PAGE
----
Tag Archives: Utthita Trikonasana

A few approaches to a hyperextended knee in Asana

hyperextended knee

II.16. heyaim dukham anagatam

The pains which are yet to come can be and are to be avoided.
—Yoga Sutras, translation by B.K.S. Iyengar

I have gotten an overwhelming response from my post about the process of straightening the legs in Iyengar Yoga. Of course there are two sides to every coin, and in this case it is the plight of the knee hyperextenders.

A hyperextended knee occurs when the knee is bent backward (see above) and can damage ligaments, cartilage and other stabilizing structures in the knee. It may sound cliche, but the statement holds true that flexible people have a much more distinct disadvantage in Asana than those of us who are naturally stiff. That is because often times knee overextending practitioners are not aware that they are pushing too hard in the back of the joint until one day they are met with severe knee pain.

As a diagnostic test, do Utthita Trikonasana in front of a mirror and look at the back of your knee on the side you are leaning toward. If it is this shape (see below) than you are overextending. There is a distinct “look” to a hyperextended knee as fellow blogger mbdyoga commented the “tibia head is way behind the lower femur.” From a distance, the leg appears as though it is caving in from the knee joint.

hyperextended knee trikonasana

Here is what the knee should look like:

arun utthita trikonasana

If you are in the hyperextending camp, here are a few exercises you can do to create awareness of what a “normal” knee should feel like.

First, place a block in the back of the calf in Utthita Trikonasana. This will allow you to press against something without hyperextending the knee.

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Next, do Upavistha Konasana (Seated Angle Pose) on the floor with no blankets underneath the buttocks. This will allow you to again press down on the floor without risk of knee hyper extension. In forward bends don’t sit on height because you will hyperextend the knee.

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Lastly, find a corner or a door jamb and extend one leg up into a modified Supta Padangushthasana (Reclined Big Toe Pose). Notice the other knee is bent to avoid hyper extending that leg too. Press the whole back of the leg against the structure to get a feel of what a “straight non-hyperextended knee leg” feels like.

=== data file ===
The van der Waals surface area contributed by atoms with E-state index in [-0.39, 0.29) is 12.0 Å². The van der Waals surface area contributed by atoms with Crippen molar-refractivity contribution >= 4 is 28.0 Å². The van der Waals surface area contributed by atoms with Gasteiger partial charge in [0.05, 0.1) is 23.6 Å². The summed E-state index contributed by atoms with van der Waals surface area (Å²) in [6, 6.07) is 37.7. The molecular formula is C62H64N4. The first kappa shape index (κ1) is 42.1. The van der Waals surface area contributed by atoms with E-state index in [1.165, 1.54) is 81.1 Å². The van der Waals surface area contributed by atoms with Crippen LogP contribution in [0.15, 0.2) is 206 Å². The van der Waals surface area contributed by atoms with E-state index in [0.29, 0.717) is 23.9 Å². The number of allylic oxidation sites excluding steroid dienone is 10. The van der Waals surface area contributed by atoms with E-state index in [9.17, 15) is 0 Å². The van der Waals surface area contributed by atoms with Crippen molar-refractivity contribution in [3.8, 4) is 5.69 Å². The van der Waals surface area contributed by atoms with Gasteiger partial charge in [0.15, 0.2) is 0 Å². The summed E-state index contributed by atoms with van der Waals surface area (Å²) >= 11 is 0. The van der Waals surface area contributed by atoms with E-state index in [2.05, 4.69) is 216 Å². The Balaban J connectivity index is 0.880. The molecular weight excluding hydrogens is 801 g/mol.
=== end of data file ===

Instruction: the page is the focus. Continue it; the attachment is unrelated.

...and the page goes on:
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Then take the awareness gained from these exercises into you daily practice. As a warning, I have heard that it feels like you are not stretching at all if you are ultra flexible. Be okay with that.

And until you have integrated this awareness of non hyperextension into your practice, I would advise doing “bent leg” forward bends in lieu of straight leg forward bends.

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As I normally say, these exercises are only the tip of the iceberg. Fellow blogger Stephanie Tencer from Studio Po in Toronto, Ontario has further reflections on this subject from her own experience with hyperextended knees. To be safe, find a certified Iyengar Yoga teacher in your area. I hope many of you find this post helpful. As always, I am open to commentary and criticism. It only creates more awareness for my own sadhana.


Developing an eye for correct Yoga postures through drawing

vira III lior

Illustration by Lior Hikrey


I received quite a bit of response from my post “My habit of correcting bad Yoga postures in advertising.” I am not just randomly picking points of poses to criticize. It took years of training and discipline to “see” what a good posture is and what a poor posture is lacking. To fast forward this process, I would advise to do an assignment that was given to me years ago by my mentoring teachers: draw the poses then draw arrows in the direction each limb is going.